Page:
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Alzheimer’s and the Aging Population

For much of mankind's history we have worked tirelessly to conquer disease, to push back aging, and to live as long as possible. From the leeches of the middle ages to the insulin and beta-blockers of today, we have always focused on curing mankind of all our ails. As a result, today the average individual lives a much longer, healthier, life than their predecessors. However, even with the great strides that have occurred in medicine, certain diseases continue to elude treatment and are more prevalent now than ever before. Such is the case with Alzheimer’s.


Since 1990, the total number of individuals with Alzheimer’s has increased by over 13%. Today, over 55 million people globally are living with Alzheimer’s. This number is expected to increase to 152 million by 2050. The increased prevalence of Alzheimer’s is believed to be correlated with our longer life expectancy. We’re living over 20 years longer than our predecessors in the 1920’s and nearly 10 years longer than those of the 1970’s, who lived an average of 55 and 70 years, respectively, to our current average of 78.


Not only are people living longer, but the increasing global population has meant that more people are living longer. As the percentage of individuals over 65 continues to increase, we can expect an influx of older individuals experiencing age-related diseases such as Alzheimer’s.


This poses several challenges for our healthcare systems and society. One of the biggest challenges facing our healthcare system is the strain on resources. The demand for hospitals, caregivers, and long-term care facilities is expected to increase, leading to long wait times for care and difficulty finding qualified caregivers. This is already evident today as fewer than 1% of US caregivers are certified in geriatric care, even though 16.8% of the US population falls into this demographic.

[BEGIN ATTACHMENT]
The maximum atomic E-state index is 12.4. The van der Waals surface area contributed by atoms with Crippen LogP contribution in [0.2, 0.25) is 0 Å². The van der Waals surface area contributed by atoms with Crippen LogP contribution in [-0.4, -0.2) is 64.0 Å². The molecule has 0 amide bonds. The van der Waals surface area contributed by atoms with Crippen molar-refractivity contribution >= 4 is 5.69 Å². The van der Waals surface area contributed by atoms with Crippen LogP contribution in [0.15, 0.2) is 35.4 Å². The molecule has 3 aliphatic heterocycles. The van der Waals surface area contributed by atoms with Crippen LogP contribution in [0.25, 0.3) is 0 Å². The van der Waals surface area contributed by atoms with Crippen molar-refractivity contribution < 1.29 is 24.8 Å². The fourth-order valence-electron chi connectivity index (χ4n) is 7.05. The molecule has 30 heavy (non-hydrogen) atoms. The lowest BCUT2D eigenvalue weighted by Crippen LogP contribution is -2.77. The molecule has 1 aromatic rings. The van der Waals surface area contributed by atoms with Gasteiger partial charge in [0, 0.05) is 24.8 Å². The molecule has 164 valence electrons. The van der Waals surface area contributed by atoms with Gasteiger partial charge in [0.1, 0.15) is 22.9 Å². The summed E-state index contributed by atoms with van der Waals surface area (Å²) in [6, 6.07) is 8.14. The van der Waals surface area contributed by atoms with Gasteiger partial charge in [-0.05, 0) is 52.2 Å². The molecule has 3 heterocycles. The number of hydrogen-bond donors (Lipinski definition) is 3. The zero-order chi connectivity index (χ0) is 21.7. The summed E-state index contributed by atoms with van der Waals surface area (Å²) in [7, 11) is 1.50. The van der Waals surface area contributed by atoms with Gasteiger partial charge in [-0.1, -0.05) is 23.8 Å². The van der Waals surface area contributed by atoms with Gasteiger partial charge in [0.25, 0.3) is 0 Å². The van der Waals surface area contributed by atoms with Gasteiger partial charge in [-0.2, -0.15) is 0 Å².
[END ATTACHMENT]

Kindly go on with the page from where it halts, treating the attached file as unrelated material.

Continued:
For those who can secure a spot in a long-term care facility, they may find themselves faced with a new challenge: money. Long-term care facilities are expensive. Current estimates indicate that >50% of US households don’t have enough saved to cover their retirement expenses. As a result, the cost for care is often accrued by family or the taxpayer.


The Alzheimer's Association estimates that the direct and indirect costs of Alzheimer's disease for 2022 were $321 billion. This includes the costs of medical care, long-term care, and lost productivity. By 2050, the number of Americans aged 65 and older is projected to reach 80 million. If the prevalence of Alzheimer's disease remains the same, this would mean that the economic burden of Alzheimer's disease could reach $1.5 trillion per year by 2050.


The first step for any of us, no matter our age or disease status, is to secure our financial futures. Ensuring you are on track to comfortably retire and build a strong financial future for yourself can be daunting. LadderUp offers a number of webinars to get started, and you can receive a free financial check-up and recommendations through the Illinois Treasurer (linked here). While it’s best to start saving for your future as young as possible, the second-best time to start is today.


The inexorable rise in Alzheimer's cases alongside our increasing life expectancy underscores the urgent need for a comprehensive approach to address the challenges posed by an aging population. As we strive to extend our lifespans, we must also confront the complex and growing demands of caregivers, healthcare resources, and financial planning for the future. The impact of Alzheimer's extends far beyond the individual diagnosed; it affects us all as both taxpayers and members of a compassionate society. Let's begin by securing our financial futures and advocating for a healthcare system better equipped to support the elderly. Together, we can work towards a more inclusive and sustainable future that meets the evolving needs of our aging population.

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